Pickering Valley Elementary School (Chester Springs PA). At Pickering Valley, teachers not only motivate students to learn, but are themselves committed to lifelong learning. Each teacher strives to grow personally and to assist colleagues in their academic endeavors. To that end, professional development is offered at both the district and building level to encourage effective, differentiated instruction based on the curriculum and core standards. Our professional development training is multi-faceted. First, we are enriching our ELA instruction in guided reading and text-dependent analysis and have developed strategies to teach a new mathematical methodology. Second, we are exploring the creative integration of technology in all aspects of curriculum delivery in anticipation of our one-to-one iPad initiative. A third approach is a one-day series of workshops, such as our recent Elementary Technology Conference, that allow teachers to share instructional techniques; staff select workshops based on personal interests and needs.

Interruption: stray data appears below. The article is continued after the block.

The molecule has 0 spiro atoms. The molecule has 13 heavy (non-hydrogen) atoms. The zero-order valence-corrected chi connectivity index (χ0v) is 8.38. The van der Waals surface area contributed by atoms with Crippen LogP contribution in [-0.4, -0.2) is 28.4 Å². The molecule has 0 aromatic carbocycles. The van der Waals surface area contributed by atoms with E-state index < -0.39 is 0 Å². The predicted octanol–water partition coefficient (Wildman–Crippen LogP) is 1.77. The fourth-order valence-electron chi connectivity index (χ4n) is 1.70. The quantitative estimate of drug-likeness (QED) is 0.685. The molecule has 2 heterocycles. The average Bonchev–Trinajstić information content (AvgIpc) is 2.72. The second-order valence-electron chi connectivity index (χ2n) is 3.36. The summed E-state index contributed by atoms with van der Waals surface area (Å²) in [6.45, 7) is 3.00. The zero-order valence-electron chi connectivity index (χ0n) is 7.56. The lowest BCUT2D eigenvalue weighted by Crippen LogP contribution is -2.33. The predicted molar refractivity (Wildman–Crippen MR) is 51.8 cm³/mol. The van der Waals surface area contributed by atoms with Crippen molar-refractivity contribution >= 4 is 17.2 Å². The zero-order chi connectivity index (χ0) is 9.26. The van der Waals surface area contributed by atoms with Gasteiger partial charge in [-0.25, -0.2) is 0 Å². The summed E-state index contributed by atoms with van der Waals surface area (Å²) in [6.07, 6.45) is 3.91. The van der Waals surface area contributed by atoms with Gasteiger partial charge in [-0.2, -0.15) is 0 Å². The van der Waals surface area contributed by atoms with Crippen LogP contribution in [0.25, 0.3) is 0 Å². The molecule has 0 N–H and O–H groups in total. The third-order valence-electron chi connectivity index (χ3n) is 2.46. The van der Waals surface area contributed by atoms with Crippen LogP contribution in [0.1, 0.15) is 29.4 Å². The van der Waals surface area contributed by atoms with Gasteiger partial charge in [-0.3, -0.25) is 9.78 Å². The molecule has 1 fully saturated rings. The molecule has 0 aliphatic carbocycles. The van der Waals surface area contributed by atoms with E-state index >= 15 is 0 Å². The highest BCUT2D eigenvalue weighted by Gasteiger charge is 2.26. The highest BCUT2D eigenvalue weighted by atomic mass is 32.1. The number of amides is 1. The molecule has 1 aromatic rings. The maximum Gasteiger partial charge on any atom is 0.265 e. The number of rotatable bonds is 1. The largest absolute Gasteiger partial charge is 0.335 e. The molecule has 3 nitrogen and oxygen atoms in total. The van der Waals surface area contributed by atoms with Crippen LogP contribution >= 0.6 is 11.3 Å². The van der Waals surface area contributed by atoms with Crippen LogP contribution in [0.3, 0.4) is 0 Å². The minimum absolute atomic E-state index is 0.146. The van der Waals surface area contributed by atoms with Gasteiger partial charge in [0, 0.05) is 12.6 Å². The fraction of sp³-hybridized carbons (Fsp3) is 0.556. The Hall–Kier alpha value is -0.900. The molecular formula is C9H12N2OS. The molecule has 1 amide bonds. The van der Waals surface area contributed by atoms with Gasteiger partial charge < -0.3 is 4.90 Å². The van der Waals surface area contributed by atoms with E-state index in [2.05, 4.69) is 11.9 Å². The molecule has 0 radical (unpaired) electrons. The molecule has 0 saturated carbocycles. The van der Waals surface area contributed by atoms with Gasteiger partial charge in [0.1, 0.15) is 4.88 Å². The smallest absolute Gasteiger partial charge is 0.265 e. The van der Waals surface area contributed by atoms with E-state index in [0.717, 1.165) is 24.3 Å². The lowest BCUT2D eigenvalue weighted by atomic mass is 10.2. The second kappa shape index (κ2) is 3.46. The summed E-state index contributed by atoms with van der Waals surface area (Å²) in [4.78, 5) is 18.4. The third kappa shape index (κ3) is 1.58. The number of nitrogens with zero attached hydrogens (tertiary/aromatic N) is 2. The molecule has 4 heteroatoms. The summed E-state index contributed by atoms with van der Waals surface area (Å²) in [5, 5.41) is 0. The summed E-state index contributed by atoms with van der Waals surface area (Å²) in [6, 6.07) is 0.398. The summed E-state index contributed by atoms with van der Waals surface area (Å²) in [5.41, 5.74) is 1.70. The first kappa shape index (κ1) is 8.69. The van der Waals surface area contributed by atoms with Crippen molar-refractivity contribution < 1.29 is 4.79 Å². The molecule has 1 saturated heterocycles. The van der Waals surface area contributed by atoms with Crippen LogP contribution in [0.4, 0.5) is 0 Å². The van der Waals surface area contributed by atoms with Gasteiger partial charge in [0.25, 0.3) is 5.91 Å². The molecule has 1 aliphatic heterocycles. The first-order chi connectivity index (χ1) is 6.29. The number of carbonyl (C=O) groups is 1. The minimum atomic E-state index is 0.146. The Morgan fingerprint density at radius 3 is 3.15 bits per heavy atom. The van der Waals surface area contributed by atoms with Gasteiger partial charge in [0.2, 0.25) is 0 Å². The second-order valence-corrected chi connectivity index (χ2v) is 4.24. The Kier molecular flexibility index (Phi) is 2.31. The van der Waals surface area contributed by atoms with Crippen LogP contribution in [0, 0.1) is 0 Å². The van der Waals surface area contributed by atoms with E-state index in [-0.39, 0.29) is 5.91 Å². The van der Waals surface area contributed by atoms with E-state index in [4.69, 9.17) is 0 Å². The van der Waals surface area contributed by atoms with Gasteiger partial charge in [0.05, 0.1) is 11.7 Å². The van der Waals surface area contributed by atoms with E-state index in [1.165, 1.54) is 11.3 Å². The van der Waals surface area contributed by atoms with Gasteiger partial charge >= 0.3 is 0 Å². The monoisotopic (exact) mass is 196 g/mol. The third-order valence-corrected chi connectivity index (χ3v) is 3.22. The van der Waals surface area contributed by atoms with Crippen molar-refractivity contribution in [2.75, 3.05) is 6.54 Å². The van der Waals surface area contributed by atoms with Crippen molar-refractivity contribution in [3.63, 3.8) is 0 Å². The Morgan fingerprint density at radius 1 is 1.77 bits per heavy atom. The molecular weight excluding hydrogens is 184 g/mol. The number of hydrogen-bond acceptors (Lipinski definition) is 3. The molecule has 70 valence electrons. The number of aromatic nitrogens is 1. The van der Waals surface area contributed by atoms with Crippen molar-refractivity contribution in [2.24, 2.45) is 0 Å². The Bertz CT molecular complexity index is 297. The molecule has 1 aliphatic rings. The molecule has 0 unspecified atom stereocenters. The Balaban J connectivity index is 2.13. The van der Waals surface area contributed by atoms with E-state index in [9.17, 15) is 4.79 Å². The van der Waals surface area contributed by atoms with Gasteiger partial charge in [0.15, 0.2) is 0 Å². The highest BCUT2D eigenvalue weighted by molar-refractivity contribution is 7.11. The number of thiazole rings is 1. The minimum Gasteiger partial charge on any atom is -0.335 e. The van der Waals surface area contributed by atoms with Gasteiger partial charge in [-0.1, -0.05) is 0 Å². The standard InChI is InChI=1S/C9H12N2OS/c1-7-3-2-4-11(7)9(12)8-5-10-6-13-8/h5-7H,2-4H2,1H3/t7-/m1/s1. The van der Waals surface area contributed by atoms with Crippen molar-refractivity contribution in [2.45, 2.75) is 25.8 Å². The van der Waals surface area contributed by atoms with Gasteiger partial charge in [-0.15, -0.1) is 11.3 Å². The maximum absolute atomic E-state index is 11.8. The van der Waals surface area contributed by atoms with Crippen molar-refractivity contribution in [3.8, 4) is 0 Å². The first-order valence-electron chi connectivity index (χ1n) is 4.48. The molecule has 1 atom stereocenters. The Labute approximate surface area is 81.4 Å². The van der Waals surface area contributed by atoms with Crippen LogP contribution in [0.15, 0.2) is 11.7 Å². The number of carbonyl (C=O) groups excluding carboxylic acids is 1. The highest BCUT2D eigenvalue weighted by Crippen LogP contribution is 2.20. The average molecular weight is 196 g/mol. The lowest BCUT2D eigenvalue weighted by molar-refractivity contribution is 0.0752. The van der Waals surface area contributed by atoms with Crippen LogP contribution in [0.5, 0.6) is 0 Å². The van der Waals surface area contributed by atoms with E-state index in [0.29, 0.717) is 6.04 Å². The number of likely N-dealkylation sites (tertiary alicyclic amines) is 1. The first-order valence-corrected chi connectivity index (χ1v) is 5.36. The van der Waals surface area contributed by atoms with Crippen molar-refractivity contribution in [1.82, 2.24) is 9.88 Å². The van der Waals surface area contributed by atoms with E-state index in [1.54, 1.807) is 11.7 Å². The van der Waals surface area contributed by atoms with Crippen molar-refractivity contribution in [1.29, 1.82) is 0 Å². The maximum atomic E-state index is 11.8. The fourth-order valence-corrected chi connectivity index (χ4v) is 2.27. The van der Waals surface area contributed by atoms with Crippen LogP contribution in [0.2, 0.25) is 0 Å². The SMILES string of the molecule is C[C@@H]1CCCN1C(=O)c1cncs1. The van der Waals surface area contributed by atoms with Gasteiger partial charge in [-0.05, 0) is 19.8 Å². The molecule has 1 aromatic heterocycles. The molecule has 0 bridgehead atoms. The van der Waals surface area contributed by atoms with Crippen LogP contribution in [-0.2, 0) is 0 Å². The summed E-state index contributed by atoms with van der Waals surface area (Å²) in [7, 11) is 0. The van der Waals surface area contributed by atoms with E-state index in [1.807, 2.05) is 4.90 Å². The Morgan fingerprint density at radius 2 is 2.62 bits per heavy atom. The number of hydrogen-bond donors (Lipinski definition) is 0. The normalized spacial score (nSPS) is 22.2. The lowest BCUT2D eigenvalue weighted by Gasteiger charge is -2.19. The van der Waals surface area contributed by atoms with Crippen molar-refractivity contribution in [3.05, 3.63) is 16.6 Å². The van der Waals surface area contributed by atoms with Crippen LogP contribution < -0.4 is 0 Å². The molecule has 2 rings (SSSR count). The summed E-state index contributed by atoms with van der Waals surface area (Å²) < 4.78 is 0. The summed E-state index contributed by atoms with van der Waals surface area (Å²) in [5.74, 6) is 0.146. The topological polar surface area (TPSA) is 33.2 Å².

At the district level, an annual plan provides comprehensive, systematic, and research-based professional training on designated days throughout the school year. Experts provide full-day workshops on standards, programs, and resources. Using the “Train the Trainer” model, teachers attend conferences and workshops on specific areas of expertise and share new knowledge with district and building personnel on their return. Based on feedback from district surveys, we realized teachers, like students, need a tiered approach to professional learning, so new positions—Literacy Specialists, Instructional Coaches, and Technology Innovators—were created. These professionals work with individual teachers to plan, model, and co-teach lessons, and provide coverage for teachers to observe colleagues. This has been extremely effective, delivering specific insight and training at the teacher, grade, or building level to improve instruction and foster students’ success. In addition, principal-directed Tuesday morning meetings promote the evaluation of data and its use to maximize student potential. Weekly Wednesday afternoon staff meetings allow for discussions, further training, and suggestions for improvement. Book clubs enable learning and sharing on targeted topics of interest.